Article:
Writer/director Martin Saulnier’s (co-written with Jean Boileau) THE LINE is, for my money, the perfect way to do science fiction—long form or short, but this being short form the impact is all the more concentrated and profound. The immersion is full, the terms straddling the razor line between concrete and ephemeral—the edges of allegory are skirted but a boundary stays uncrossed, the hint at something larger is kept bottled, a universe pinned and wriggling to the wall. Think something of a cross between the final two episodes of Patrick McGoohan’s The Prisoner (indeed, it is easy to think such with the central character being dubbed Number Six) and a stage-play version of a Terry Gilliam aesthetic (the gloom of Brazil without the freneticness, visual touches of the “future sequences” of Twelve Monkeys) and you’re in the neighborhood of understanding the evocative cinema of The Line: a dystopia denuded of hero or villain, the threat of life and death removed to be replaced with something…well…that is rather the point, though. With Something. Unending. Something to take comfort from or to rebel against, both reactions meaning the same: the Borg versus the Borg (conceptually, of course, as there is no “versus” to be found in this film, which is part of the delight.)
The terms of the narrative are simple. Number Six, one of countless drone-workers standing at assembly line doing…something…flashes of self-consciousness crossing his face as he is constantly instructed (from colored lights and seemingly pre-recorded voice only) that he is to replace some other Unit (Number 344, Number 248 etc.) that has been deactivated. Slight evidences of “violence” at the abandoned station (white puddles on the ground) and images of Number Six, himself, writhing on the ground flit across screen ever-so-briefly as we, the audience, are moved through this nondescript workplace/worldscape (yet, please understand me that while it may be “nondescript” it is more endlessly expressionistic and inspiring of self-induced landscape that detail could provide; I could almost smell the world for all its apparent nothingness). Number Six’s consciousness emerges in the form of mild agitations—why is he the only Unit who can replace the deactivated ones (and why does it matter?); what is meant by “deactivated?”; and does his utility as Replacement inoculate him against this consequence or is it merely arbitrary, words on repeat loop, the same for him as any other?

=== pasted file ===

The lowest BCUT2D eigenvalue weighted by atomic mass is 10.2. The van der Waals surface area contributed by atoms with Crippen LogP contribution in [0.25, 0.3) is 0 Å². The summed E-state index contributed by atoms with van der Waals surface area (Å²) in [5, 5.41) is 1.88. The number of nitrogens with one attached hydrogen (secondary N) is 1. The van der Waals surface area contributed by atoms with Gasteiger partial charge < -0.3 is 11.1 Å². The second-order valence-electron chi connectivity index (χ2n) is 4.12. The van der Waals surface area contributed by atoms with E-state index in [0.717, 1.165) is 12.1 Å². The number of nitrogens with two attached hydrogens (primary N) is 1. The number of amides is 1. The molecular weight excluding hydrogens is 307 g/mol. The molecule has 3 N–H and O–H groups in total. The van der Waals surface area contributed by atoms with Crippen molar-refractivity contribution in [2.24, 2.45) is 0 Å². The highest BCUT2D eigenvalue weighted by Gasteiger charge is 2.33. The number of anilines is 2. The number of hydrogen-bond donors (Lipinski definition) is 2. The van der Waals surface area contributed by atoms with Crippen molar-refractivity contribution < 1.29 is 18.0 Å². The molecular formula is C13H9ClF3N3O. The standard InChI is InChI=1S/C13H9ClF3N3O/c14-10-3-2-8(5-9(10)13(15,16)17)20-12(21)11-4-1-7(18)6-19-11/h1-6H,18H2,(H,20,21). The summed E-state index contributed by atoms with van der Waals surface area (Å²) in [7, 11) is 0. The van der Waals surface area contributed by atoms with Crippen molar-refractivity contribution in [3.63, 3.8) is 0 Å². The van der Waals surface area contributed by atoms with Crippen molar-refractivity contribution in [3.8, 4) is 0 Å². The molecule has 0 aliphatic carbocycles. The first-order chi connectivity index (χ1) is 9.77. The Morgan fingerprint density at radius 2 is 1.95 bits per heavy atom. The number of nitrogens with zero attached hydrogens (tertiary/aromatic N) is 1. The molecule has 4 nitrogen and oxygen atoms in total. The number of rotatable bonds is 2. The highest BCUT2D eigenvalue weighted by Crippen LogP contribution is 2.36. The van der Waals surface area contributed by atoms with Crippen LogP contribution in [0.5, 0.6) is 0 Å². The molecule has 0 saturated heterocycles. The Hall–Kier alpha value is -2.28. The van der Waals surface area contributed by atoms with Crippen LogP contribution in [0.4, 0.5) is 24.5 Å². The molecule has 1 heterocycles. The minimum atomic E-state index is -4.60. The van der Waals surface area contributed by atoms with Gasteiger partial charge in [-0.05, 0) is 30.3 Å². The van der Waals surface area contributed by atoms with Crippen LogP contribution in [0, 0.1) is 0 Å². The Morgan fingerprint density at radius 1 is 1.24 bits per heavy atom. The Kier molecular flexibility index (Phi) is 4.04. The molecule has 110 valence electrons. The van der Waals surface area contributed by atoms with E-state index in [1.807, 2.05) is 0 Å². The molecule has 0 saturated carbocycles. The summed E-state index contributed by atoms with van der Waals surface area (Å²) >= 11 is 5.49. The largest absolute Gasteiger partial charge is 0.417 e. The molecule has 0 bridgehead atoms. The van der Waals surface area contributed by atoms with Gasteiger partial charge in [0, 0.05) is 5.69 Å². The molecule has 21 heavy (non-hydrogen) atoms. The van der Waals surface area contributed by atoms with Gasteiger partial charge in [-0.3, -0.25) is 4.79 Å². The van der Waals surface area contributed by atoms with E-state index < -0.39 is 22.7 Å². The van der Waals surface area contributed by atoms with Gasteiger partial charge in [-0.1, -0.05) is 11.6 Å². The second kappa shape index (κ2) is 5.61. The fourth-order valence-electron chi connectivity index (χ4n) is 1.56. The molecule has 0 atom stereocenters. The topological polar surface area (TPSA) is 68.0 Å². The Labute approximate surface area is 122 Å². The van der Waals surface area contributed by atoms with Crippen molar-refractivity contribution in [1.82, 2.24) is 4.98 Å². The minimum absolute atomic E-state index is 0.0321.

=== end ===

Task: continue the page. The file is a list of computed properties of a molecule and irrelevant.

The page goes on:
Well—then of course, after every other rotation has been done, we see just what deactivation is (the same vice calmly intoning that this time Number Six has been deactivated and Number 51 is the only Unit capable of replacing him)…and yet…we do not see. Not to say there is any ambiguity—we see it, we go through it, the process, the Technician character introduced and conversant with the Worker Drone—but like all brilliant sci-fi we are simply opened up to the next layer of thing, a deeper clockwork (if clockwork it be) left to ponder.
Indeed, I found just as much of H.G. Wells’ The Time Machine society on display in this brief film: a world so refined as to genuinely be perfect, nothing to do for or against, even the glitches and the rectifications of them an integral part of the “all that is.” The struggle on display in this film is neither cautionary nor cynical—it is a depiction of a specified, even rarified, evolution, nothing arrived at (or so it struck me) by power struggles or predatory one-upsmanship or enslavement (these Units do not seem enslaved—which is a very important part of the feel and the narrative—and the Technician’s do not seem slave-keeper or even controllers) but merely a glimpse of something way far along on some Darwinian arc—the beautiful blankness (no sense of cleanliness or uncleanliness to either the pure white sets or the pitch black sets) of the production design allowing no indication of catastrophe or decay to “blame” for the conditions. This is evolution, both conceptual and physical, peaceful and yet audaciously blood curdling (one can almost hear Hamlet intoning “…a consummation devoutly to be wished…”)